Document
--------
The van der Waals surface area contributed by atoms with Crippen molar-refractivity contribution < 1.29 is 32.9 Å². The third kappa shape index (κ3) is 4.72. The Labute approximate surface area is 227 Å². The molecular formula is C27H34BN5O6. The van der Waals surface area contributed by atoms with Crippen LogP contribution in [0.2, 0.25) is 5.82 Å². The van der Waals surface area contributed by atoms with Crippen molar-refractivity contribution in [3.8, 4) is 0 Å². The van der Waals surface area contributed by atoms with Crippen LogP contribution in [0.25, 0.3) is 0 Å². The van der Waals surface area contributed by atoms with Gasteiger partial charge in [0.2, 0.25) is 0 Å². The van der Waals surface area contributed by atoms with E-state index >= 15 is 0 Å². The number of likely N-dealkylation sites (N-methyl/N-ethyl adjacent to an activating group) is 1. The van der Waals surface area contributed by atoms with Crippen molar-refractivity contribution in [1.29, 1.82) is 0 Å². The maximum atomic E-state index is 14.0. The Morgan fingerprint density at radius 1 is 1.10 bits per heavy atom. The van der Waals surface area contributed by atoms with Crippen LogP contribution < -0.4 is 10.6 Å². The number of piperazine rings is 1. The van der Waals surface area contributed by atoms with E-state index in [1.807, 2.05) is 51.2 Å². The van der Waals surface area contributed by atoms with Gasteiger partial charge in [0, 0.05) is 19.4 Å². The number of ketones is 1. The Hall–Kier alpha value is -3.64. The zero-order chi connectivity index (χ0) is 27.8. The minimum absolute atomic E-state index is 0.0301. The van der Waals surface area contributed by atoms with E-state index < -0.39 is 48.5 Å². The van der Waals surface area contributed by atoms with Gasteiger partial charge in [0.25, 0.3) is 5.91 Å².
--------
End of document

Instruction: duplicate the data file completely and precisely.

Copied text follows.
The van der Waals surface area contributed by atoms with Crippen molar-refractivity contribution < 1.29 is 32.9 Å². The third kappa shape index (κ3) is 4.72. The Labute approximate surface area is 227 Å². The molecular formula is C27H34BN5O6. The van der Waals surface area contributed by atoms with Crippen LogP contribution in [0.2, 0.25) is 5.82 Å². The van der Waals surface area contributed by atoms with Crippen molar-refractivity contribution in [3.8, 4) is 0 Å². The van der Waals surface area contributed by atoms with Crippen LogP contribution in [0.25, 0.3) is 0 Å². The van der Waals surface area contributed by atoms with Gasteiger partial charge in [0.2, 0.25) is 0 Å². The van der Waals surface area contributed by atoms with E-state index >= 15 is 0 Å². The number of likely N-dealkylation sites (N-methyl/N-ethyl adjacent to an activating group) is 1. The van der Waals surface area contributed by atoms with Crippen molar-refractivity contribution in [1.29, 1.82) is 0 Å². The maximum atomic E-state index is 14.0. The Morgan fingerprint density at radius 1 is 1.10 bits per heavy atom. The van der Waals surface area contributed by atoms with Crippen LogP contribution < -0.4 is 10.6 Å². The number of piperazine rings is 1. The van der Waals surface area contributed by atoms with E-state index in [1.807, 2.05) is 51.2 Å². The van der Waals surface area contributed by atoms with Gasteiger partial charge in [0, 0.05) is 19.4 Å². The number of ketones is 1. The Hall–Kier alpha value is -3.64. The zero-order chi connectivity index (χ0) is 27.8. The minimum absolute atomic E-state index is 0.0301. The van der Waals surface area contributed by atoms with E-state index < -0.39 is 48.5 Å². The van der Waals surface area contributed by atoms with Gasteiger partial charge in [0.25, 0.3) is 5.91 Å².